said, if the Committee felt inclined to discuss the subject of the sixpenny fare, and whether the legislation of the House, was to be reversed, he would withdraw the clause altogether. That point was not pressed by the cab proprietors themselves. It was most desirable to confine the discussion to the real point, and he trusted the Committee would at once either affirm the clause or postpone it. The general feeling appeared to be in favour of the clause, and he thought it would be better to adopt it than to enter into a disquisition as to who was right and who was wrong.


said, that trifling as the occasion might appear, there was an important constitutional principle involved in the present discussion. If the Committee were now to yield to the dictation of a particular class of persons, who happened to belong to the metropolis, it would open a most dangerous precedent to encourage the future adoption of a similar improper course by other classes who might have any fancied or real grievance to complain of. It would also create very just discontents in provincial districts, from whence decorous remonstrances often remained unattended to by the Legislature. It would suggest to the car owners of the city of Dublin, as well as to other classes there, that their local grievances would have a much better chance of being speedily redressed if they now had their own local Parliament in College Green. A deputation from those Dublin car owners was at present in London, seeking by legitimate means an alteration in the Dublin Carriages Bill, and their conduct afforded a striking contrast to that pursued by the cabmen of London. Members of the House had certainly suffered some personal inconveniences during the last two days; but those might be easily obviated, either by proper official regulations, or, if necessary, by immediate legislation. They could all remember when, in the year 1848, a special Act of Parliament had been passed through all its stages in a single day, in order to suppress summarily what had been called the "cabbage-garden rebellion" in Ireland. The present state of things, however, should at once be put an end to in one way or other; and as it was a sort of little London cab rebellion, he thought it lay entirely with the Executive Government to suppress it in such form as they might think best. He could not think they were now proposing the most effectual course. Were he allowed to offer a suggestion, he would state that they might never again have so good an opportunity to pass a law introducing a perfect free trade in cabs, by permitting the owner of any vehicle in London, or in any other town, to register it at the commencement of each year, to run at any fare he might think fit; and, at the same time, to take effectual measures to repress combination of any sort. By such means they would have some vehicles, suited to the humbler classes, plying at fourpence, or even twopence per mile, while they would also have a very superior class of carriages running at sixpence or eightpence, or perhaps one shilling per mile. Any interference with the principles of free trade, whether by public Act of Parliament, or by private combination among individuals, was always productive of injury to the public and to the individuals themselves. For his own part, having stated these views, he would leave on the Government the responsibility of taking such steps as they might think proper to suppress this little cab rebellion.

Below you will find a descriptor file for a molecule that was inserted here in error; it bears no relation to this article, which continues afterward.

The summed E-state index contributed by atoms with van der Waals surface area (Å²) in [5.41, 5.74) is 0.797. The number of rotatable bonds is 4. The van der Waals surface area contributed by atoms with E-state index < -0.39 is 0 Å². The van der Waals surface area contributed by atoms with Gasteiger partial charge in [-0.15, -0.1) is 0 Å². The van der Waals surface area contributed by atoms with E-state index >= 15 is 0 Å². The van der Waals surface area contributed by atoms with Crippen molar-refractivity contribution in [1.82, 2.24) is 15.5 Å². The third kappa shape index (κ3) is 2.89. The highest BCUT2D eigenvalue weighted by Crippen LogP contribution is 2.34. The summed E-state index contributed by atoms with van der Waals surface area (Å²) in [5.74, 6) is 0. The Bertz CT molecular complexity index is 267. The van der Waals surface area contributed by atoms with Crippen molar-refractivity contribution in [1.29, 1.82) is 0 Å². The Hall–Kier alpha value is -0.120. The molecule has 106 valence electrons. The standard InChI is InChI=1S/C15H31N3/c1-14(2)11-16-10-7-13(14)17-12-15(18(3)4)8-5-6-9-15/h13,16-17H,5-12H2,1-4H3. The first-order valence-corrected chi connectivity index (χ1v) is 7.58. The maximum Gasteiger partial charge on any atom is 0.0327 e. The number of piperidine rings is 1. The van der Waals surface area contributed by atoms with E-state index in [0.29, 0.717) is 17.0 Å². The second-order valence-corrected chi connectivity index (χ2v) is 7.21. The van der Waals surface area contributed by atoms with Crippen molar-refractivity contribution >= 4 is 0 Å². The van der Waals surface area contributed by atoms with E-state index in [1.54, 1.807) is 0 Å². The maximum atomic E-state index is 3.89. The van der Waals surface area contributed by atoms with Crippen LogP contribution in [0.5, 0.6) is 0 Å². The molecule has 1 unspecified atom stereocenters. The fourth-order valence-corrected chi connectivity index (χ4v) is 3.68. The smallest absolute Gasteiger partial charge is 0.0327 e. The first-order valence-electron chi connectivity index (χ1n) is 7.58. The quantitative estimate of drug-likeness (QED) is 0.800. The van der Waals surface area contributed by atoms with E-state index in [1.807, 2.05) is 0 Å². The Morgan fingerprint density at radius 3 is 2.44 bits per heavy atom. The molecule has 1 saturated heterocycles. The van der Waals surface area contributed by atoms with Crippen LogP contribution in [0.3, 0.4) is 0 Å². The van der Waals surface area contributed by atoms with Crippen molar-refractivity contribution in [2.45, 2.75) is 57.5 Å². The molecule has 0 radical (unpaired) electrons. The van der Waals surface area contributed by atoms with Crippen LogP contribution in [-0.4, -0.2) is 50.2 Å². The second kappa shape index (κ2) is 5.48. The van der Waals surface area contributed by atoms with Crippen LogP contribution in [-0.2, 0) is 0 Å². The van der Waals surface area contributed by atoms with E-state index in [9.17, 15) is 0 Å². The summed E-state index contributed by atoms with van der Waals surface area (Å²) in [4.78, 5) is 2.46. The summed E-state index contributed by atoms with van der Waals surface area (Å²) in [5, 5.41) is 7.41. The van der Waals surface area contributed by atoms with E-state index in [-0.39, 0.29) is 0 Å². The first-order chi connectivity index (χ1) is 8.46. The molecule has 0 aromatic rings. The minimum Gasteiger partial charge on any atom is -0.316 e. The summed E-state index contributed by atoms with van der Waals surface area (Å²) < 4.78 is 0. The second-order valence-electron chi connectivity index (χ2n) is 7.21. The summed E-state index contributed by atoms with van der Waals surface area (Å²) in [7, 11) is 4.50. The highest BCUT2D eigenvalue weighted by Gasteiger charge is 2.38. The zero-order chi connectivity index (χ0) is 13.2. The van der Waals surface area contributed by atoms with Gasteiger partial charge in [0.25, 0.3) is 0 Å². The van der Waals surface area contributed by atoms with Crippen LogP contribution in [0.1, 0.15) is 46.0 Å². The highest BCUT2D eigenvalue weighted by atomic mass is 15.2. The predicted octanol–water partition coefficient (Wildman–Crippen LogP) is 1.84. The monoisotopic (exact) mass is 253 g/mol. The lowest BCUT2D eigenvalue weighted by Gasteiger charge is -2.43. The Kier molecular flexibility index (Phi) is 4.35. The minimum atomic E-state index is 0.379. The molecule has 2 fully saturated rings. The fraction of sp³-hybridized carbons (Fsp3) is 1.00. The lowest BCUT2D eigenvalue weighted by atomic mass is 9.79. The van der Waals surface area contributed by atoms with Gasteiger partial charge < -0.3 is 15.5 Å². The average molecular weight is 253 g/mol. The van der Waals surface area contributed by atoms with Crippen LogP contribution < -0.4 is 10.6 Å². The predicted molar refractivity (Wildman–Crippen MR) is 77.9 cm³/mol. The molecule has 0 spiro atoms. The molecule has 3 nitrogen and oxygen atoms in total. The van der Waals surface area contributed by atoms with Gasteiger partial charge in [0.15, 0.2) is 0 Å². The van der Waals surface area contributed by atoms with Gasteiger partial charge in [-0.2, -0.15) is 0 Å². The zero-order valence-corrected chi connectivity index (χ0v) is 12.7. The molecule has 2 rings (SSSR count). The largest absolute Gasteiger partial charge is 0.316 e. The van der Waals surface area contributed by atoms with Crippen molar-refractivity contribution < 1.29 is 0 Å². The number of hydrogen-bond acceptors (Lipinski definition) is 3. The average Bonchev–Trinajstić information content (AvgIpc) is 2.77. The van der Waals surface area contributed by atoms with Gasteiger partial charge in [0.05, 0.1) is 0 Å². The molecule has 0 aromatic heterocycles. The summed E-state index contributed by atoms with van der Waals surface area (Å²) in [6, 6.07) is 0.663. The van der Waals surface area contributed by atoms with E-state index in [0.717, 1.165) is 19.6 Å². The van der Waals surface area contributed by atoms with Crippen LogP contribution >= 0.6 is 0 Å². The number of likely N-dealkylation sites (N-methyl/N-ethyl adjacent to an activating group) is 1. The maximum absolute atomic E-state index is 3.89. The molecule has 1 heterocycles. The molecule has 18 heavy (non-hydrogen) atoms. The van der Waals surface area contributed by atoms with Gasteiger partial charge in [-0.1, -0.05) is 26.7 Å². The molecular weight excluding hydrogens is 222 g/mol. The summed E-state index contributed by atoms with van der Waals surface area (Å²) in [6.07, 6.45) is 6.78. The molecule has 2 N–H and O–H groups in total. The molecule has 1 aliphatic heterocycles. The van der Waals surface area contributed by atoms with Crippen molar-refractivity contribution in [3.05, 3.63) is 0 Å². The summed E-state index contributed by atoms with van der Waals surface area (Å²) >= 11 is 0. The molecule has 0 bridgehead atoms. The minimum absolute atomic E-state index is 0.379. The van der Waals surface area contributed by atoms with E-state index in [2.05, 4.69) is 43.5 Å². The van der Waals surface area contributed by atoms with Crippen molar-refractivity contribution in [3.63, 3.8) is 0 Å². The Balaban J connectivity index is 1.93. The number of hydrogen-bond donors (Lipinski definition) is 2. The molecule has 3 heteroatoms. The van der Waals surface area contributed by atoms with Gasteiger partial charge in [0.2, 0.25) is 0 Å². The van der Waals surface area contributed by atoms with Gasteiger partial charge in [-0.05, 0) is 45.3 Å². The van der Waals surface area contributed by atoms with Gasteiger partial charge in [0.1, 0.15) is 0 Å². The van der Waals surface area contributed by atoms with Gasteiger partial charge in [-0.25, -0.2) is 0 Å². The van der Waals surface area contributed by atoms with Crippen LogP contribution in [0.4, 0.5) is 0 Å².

said, he had been present at an interview between a deputation of cab proprietors and the Secretary to the Treasury, and could state that his hon. Friend had done his utmost to arrive at an equitable conclusion as regarded all parties. It appeared, however, almost impossible to satisfy the proprietors. He hoped the Committee would proceed to pass these clauses.


would suggest that they really ought not to divide. He felt the cab proprietors were very much in the wrong; but he could not conceal from himself that the House had been a little inadvertent. Let them put themselves right by adopting the two clauses proposed by the Government, and then all would go well.


did not wish to stand in the way of an arrangement, but the clause would not carry out the object in view. He certainly would oppose it in the interest of the public.


said, as one who was present at the interview of the cab proprietors with the hon. Gentleman, he thought it right to state they were satisfied with the Resolutions so far as they went, but that nothing would completely satisfy them except a shilling for the first mile.

Motion made, and Question put, "That the said Clause be now read a Second Time."

The Committee divided:—Ayes 88; Noes 9: Majority 79.

Clause read 2°, and added.

Bill reported: as amended, to be considered on Monday next.

House resumed.

House adjourned at a quarter after Three o'clock.